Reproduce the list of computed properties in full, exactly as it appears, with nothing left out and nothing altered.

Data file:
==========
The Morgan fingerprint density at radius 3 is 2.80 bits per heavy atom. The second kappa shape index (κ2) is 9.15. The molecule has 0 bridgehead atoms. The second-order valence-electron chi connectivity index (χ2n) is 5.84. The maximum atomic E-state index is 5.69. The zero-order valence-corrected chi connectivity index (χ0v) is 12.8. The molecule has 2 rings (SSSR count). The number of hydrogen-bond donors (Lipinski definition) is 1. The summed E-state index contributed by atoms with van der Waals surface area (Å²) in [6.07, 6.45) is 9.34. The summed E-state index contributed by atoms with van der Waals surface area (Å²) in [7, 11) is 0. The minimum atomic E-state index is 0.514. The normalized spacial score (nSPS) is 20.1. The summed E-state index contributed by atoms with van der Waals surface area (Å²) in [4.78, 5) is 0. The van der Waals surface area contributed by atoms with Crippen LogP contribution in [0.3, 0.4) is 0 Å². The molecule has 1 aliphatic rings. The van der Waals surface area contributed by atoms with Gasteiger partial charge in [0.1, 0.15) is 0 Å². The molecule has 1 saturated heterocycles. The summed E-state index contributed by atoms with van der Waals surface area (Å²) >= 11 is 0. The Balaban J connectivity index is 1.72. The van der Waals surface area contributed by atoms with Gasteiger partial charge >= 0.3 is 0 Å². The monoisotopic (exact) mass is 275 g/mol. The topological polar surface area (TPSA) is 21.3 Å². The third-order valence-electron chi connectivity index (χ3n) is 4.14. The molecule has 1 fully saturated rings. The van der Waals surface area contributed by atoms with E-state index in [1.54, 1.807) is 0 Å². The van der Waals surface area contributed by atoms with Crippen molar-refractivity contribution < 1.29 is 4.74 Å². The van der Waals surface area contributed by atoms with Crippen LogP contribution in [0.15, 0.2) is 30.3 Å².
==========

The Morgan fingerprint density at radius 3 is 2.80 bits per heavy atom. The second kappa shape index (κ2) is 9.15. The molecule has 0 bridgehead atoms. The second-order valence-electron chi connectivity index (χ2n) is 5.84. The maximum atomic E-state index is 5.69. The zero-order valence-corrected chi connectivity index (χ0v) is 12.8. The molecule has 2 rings (SSSR count). The number of hydrogen-bond donors (Lipinski definition) is 1. The summed E-state index contributed by atoms with van der Waals surface area (Å²) in [6.07, 6.45) is 9.34. The summed E-state index contributed by atoms with van der Waals surface area (Å²) in [7, 11) is 0. The minimum atomic E-state index is 0.514. The normalized spacial score (nSPS) is 20.1. The summed E-state index contributed by atoms with van der Waals surface area (Å²) in [4.78, 5) is 0. The van der Waals surface area contributed by atoms with Crippen LogP contribution in [0.3, 0.4) is 0 Å². The molecule has 1 aliphatic rings. The van der Waals surface area contributed by atoms with Gasteiger partial charge in [0.1, 0.15) is 0 Å². The molecule has 1 saturated heterocycles. The summed E-state index contributed by atoms with van der Waals surface area (Å²) >= 11 is 0. The Balaban J connectivity index is 1.72. The van der Waals surface area contributed by atoms with Gasteiger partial charge >= 0.3 is 0 Å². The monoisotopic (exact) mass is 275 g/mol. The topological polar surface area (TPSA) is 21.3 Å². The third-order valence-electron chi connectivity index (χ3n) is 4.14. The molecule has 1 fully saturated rings. The van der Waals surface area contributed by atoms with E-state index in [1.54, 1.807) is 0 Å². The van der Waals surface area contributed by atoms with Crippen molar-refractivity contribution < 1.29 is 4.74 Å². The van der Waals surface area contributed by atoms with Crippen LogP contribution in [0.15, 0.2) is 30.3 Å².